|Want good feedback? Ask for it|
|by Verity Dimock|
|on March 04, 2013|
Page 1 of 2
Use this 7-point checklist when seeking feedback.
Our cohort of fellowship students at Toronto’s School for Social Entrepreneurs recently had the opportunity to do our second round of Dragons' Den-type pitches to teams of business leaders assembled by the school. I’m just reading the feedback now. This got me thinking about feedback in general. More specifically, it got me thinking about how to optimize the experience of seeking feedback as a new social entrepreneur.
If you’ve ever watched the TV show Dragons' Den, you’ve seen feedback in its most blunt form. When the Dragons like a pitch, there’s a lot of chest thumping and competition ensues among them to make the best investment offer. On the other hand, when they take a pass, their feedback to unsuccessful contestants can be brutal. Granted, this is TV and when the feedback gets really nasty, it’s often just for ratings. And most of us social entrepreneurs won’t be on the TV version of Dragons' Den anytime soon. Nevertheless, watching the show and spending the last few months pitching my own business ideas has made me realize that there is a bit of an art to seeking feedback.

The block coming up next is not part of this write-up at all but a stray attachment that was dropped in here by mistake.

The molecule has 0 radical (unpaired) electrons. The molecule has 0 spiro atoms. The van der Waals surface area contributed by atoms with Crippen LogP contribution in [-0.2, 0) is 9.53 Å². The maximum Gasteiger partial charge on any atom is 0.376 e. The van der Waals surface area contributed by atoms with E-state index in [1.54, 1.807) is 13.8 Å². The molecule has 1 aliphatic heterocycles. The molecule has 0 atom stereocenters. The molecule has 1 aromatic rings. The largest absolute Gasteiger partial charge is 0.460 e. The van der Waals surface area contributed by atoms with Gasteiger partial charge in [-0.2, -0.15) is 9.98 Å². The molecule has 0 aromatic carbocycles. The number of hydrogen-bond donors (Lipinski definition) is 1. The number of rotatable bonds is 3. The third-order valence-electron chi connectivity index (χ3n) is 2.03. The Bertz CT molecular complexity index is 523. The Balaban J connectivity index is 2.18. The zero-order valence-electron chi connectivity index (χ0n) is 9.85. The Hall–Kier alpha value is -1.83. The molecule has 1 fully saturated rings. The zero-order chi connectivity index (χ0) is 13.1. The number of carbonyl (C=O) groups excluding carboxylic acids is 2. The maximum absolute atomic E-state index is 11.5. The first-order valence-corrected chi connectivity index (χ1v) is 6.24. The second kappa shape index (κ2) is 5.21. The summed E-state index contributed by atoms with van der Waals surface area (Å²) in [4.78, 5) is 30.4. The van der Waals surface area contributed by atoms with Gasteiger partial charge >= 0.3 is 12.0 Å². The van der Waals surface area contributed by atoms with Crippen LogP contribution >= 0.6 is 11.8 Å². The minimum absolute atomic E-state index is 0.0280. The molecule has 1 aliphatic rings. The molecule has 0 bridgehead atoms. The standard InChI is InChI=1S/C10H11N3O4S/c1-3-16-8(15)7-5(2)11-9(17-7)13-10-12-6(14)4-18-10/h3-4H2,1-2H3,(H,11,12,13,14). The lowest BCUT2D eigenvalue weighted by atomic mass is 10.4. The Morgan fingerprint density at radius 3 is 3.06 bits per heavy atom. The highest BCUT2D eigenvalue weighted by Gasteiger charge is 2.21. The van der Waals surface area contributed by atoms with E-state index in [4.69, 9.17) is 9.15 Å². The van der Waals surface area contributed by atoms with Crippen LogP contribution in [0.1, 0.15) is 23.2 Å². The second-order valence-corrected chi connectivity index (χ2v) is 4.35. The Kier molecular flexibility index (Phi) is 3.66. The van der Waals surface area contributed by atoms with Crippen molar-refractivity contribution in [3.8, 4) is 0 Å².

So for this blog post I gave myself the assignment of coming up with a short “feedback seeking” checklist. What follows draws from both my personal experience over the past year or so, and from advice on how to give feedback from Donald T Tosti, PhD. Tosti has written extensively on the process of giving feedback during his more than 30-year career in training and management consulting. He is also the former president of the International Society for Performance Improvement (ISPI).
Understanding the different types of feedback
Tosti breaks all feedback down into two categories: encouragement, which is motivational; and advice, which is generally meant to be corrective. When you find yourself in the role of feedback giver, Tosti recommends that you decide which one is more appropriate - the motivation or the advice. But always separate the two, or you risk confusing the feedback recipient. The reason being that encouragement is often ignored when overshadowed by tough advice. For example, “Your suit is beautiful, but you need to lose 20 pounds.” Vice versa, advice is often ignored because encouragement is nicer to hear. For example, “Wow, you really are a great swimmer, but you might want to go a little faster with that great white shark following you.”
You can find Tosti’s 10-point tip sheet for feedback givers on the ISPI website. I’ve drawn from this list, combined it with my own experience and come up with a 7-point checklist for when you’re seeking feedback. Here goes: